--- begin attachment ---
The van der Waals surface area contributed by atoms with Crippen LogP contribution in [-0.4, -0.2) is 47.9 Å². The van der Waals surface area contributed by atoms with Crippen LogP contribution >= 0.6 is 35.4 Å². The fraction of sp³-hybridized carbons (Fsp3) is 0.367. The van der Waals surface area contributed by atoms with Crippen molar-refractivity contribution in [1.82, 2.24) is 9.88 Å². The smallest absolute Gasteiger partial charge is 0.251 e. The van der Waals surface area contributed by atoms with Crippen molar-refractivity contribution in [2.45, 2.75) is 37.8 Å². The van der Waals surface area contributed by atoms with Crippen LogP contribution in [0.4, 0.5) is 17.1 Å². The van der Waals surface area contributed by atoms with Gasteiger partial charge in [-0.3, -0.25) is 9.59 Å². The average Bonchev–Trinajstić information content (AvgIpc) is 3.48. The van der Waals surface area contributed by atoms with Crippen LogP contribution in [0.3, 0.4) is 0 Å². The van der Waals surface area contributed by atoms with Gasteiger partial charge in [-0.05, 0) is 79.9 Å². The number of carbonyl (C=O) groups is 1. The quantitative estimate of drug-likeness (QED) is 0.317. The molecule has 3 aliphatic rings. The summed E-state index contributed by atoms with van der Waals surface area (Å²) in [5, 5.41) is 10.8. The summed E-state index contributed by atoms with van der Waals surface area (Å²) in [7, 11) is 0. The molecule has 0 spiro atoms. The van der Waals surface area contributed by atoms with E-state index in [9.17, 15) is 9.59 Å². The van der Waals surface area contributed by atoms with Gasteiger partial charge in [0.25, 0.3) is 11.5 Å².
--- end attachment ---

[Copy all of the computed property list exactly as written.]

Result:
The van der Waals surface area contributed by atoms with Crippen LogP contribution in [-0.4, -0.2) is 47.9 Å². The van der Waals surface area contributed by atoms with Crippen LogP contribution >= 0.6 is 35.4 Å². The fraction of sp³-hybridized carbons (Fsp3) is 0.367. The van der Waals surface area contributed by atoms with Crippen molar-refractivity contribution in [1.82, 2.24) is 9.88 Å². The smallest absolute Gasteiger partial charge is 0.251 e. The van der Waals surface area contributed by atoms with Crippen molar-refractivity contribution in [2.45, 2.75) is 37.8 Å². The van der Waals surface area contributed by atoms with Crippen LogP contribution in [0.4, 0.5) is 17.1 Å². The van der Waals surface area contributed by atoms with Gasteiger partial charge in [-0.3, -0.25) is 9.59 Å². The average Bonchev–Trinajstić information content (AvgIpc) is 3.48. The van der Waals surface area contributed by atoms with Crippen LogP contribution in [0.3, 0.4) is 0 Å². The van der Waals surface area contributed by atoms with Gasteiger partial charge in [-0.05, 0) is 79.9 Å². The number of carbonyl (C=O) groups is 1. The quantitative estimate of drug-likeness (QED) is 0.317. The molecule has 3 aliphatic rings. The summed E-state index contributed by atoms with van der Waals surface area (Å²) in [5, 5.41) is 10.8. The summed E-state index contributed by atoms with van der Waals surface area (Å²) in [7, 11) is 0. The molecule has 0 spiro atoms. The van der Waals surface area contributed by atoms with E-state index in [9.17, 15) is 9.59 Å². The van der Waals surface area contributed by atoms with Gasteiger partial charge in [0.25, 0.3) is 11.5 Å².